Are you making the maximum 401(k) contribution each year? The IRS-established limit for how much you can set aside in 2021 remains the same as last year, but depending on your age, you may be eligible this year to make catch-up contributions, which can be useful if you are approaching retirement and looking to boost your savings. Here we will discuss how contributing as much as you can to a 401(k) as early as possible in your career can help you maximize your retirement savings.
Understanding 401(k) Plans
A 401(k) is an employer-sponsored retirement plan that comes in two varieties: traditional 401(k) and Roth 401(k). Contributions and earnings for a traditional 401(k) plan are not taxed until the money is withdrawn. Roth 401(k) plans, which offer a combination of 401(k) and Roth IRA features, are funded with post-tax earnings. However, eligible withdrawals that are made during retirement may be tax-free.
401(k) plans are designed to help you make the most of your retirement savings. Your money can be amplified through a combination of the following plan features:
- Long-term compounded growth.
- Income tax savings.
- Contributions from employer matching programs, in some cases.
You generally get to decide how much of your earnings will be put into your 401(k) plan if your employer makes one available to you. However, because a 401(k) plan can provide tax advantages, the IRS sets limits on how much money an individual can put into one without incurring an excessive contribution penalty. Maxing out your contributions within these limits can be a robust strategy for achieving your retirement funding goals.
401(k) Contribution Limits for 2021
As you plan out your 401(k) contributions, consider the following information about the 2021 limits provided by the IRS. If you are under the age of 50, your contribution limit this year is $19,500. People who are 50 or older and still working are eligible to set aside an additional $6,500, which brings their total maximum 401(k) contribution limit to $26,000. While this additional amount is commonly referred to as a "catch up contribution," you don't need to be behind on your contributions to be eligible for these additional elective deferrals, the IRS notes.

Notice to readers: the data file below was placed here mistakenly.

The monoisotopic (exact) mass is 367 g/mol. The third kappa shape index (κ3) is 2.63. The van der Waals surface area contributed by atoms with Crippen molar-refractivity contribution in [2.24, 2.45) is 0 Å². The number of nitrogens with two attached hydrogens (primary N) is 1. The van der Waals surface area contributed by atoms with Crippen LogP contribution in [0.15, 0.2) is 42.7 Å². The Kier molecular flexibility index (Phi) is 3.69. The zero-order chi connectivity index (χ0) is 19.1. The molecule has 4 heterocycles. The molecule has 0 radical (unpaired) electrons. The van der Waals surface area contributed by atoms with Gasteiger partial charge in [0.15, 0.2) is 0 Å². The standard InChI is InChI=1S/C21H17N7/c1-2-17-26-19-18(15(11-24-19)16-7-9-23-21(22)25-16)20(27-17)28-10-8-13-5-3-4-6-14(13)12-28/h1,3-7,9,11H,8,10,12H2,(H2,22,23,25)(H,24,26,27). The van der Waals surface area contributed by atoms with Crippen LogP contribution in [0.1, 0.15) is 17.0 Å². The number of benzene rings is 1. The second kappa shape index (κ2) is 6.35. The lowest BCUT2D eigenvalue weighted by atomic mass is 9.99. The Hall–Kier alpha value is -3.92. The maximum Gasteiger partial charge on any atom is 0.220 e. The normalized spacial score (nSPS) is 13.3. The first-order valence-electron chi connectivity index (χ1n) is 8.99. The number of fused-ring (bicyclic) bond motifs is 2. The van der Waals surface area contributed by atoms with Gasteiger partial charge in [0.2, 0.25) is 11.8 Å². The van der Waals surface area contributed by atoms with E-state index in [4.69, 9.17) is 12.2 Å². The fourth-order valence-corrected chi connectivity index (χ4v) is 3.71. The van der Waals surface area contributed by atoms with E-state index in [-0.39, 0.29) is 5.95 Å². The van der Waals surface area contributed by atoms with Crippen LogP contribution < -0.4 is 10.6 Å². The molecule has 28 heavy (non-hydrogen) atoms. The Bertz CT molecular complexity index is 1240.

If you are eligible to participate in employer matching programs, the combined total limit for employer and employee contributions is $58,000. Be aware that you can't contribute more than your earned income for each year, and there may be limits on how much money overall can go into your 401(k), depending on what you earn. The IRS maximums apply to other retirement plans too, such as 403(b) plans and Thrift Savings Plans (TSP). Aggregate limits based on your age may be applicable to you if you participate in any of these in addition to contributing to a 401(k).
Boost Your Savings With the Maximum 401(k) Contribution
There are several strategies you can employ to achieve your retirement savings goals. Consider maxing out your contributions at the $19,500 limit if you are under 50, and then add $6,500 to that amount each year that you work after you turn 50, or until the IRS modifies the limit. If you aren't able to put aside the maximum 401(k) contribution, start with as much as you can and aim to increase that amount each year until you reach the limit.
Remember, contribution matching from your employer may not be reflected in your paycheck, but it's still money that you're earning by being an employee, so don't leave it on the table. Your individual contribution limit does not apply to any matching funds your employer puts into your account, so try to contribute at least enough to receive the maximum amount they will match while staying under the combined employer-employee contribution limit of $58,000.
Lastly, check to see if your employer allows contributions from bonuses. If so, you could use 401(k) tax advantages to increase the potential of those earnings and boost your retirement savings. Talking to a tax professional can help you plan your maximum 401(k) contribution and make the most of any available tax advantages.